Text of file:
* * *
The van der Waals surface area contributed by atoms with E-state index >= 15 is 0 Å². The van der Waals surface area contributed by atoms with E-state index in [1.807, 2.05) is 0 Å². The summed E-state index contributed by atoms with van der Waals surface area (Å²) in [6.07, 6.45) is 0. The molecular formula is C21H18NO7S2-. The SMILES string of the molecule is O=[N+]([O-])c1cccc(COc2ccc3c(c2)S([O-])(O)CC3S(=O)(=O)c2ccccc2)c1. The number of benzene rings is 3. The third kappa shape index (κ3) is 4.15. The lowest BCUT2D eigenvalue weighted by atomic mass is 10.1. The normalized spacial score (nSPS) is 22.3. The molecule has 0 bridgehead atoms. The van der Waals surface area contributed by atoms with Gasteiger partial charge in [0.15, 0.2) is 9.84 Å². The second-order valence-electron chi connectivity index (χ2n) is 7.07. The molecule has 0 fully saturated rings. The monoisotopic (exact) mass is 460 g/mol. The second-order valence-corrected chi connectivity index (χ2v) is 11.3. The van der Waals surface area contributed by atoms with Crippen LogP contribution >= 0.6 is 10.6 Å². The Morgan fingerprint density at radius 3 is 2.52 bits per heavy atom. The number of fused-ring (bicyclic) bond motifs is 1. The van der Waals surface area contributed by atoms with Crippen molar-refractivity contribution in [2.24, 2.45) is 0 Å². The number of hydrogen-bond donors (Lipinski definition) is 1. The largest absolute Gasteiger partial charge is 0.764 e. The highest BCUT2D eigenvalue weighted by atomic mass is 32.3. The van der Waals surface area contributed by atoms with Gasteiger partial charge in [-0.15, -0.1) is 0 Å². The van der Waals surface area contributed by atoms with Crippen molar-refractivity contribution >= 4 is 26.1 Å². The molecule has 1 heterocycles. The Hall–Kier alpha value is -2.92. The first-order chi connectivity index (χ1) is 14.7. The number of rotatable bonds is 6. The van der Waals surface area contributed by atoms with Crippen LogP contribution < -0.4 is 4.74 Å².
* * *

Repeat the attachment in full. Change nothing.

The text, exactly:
The van der Waals surface area contributed by atoms with E-state index >= 15 is 0 Å². The van der Waals surface area contributed by atoms with E-state index in [1.807, 2.05) is 0 Å². The summed E-state index contributed by atoms with van der Waals surface area (Å²) in [6.07, 6.45) is 0. The molecular formula is C21H18NO7S2-. The SMILES string of the molecule is O=[N+]([O-])c1cccc(COc2ccc3c(c2)S([O-])(O)CC3S(=O)(=O)c2ccccc2)c1. The number of benzene rings is 3. The third kappa shape index (κ3) is 4.15. The lowest BCUT2D eigenvalue weighted by atomic mass is 10.1. The normalized spacial score (nSPS) is 22.3. The molecule has 0 bridgehead atoms. The van der Waals surface area contributed by atoms with Gasteiger partial charge in [0.15, 0.2) is 9.84 Å². The second-order valence-electron chi connectivity index (χ2n) is 7.07. The molecule has 0 fully saturated rings. The monoisotopic (exact) mass is 460 g/mol. The second-order valence-corrected chi connectivity index (χ2v) is 11.3. The van der Waals surface area contributed by atoms with Crippen LogP contribution >= 0.6 is 10.6 Å². The Morgan fingerprint density at radius 3 is 2.52 bits per heavy atom. The number of fused-ring (bicyclic) bond motifs is 1. The van der Waals surface area contributed by atoms with Crippen molar-refractivity contribution in [2.24, 2.45) is 0 Å². The number of hydrogen-bond donors (Lipinski definition) is 1. The largest absolute Gasteiger partial charge is 0.764 e. The highest BCUT2D eigenvalue weighted by atomic mass is 32.3. The van der Waals surface area contributed by atoms with Gasteiger partial charge in [-0.15, -0.1) is 0 Å². The van der Waals surface area contributed by atoms with Crippen molar-refractivity contribution >= 4 is 26.1 Å². The molecule has 1 heterocycles. The Hall–Kier alpha value is -2.92. The first-order chi connectivity index (χ1) is 14.7. The number of rotatable bonds is 6. The van der Waals surface area contributed by atoms with Crippen LogP contribution < -0.4 is 4.74 Å².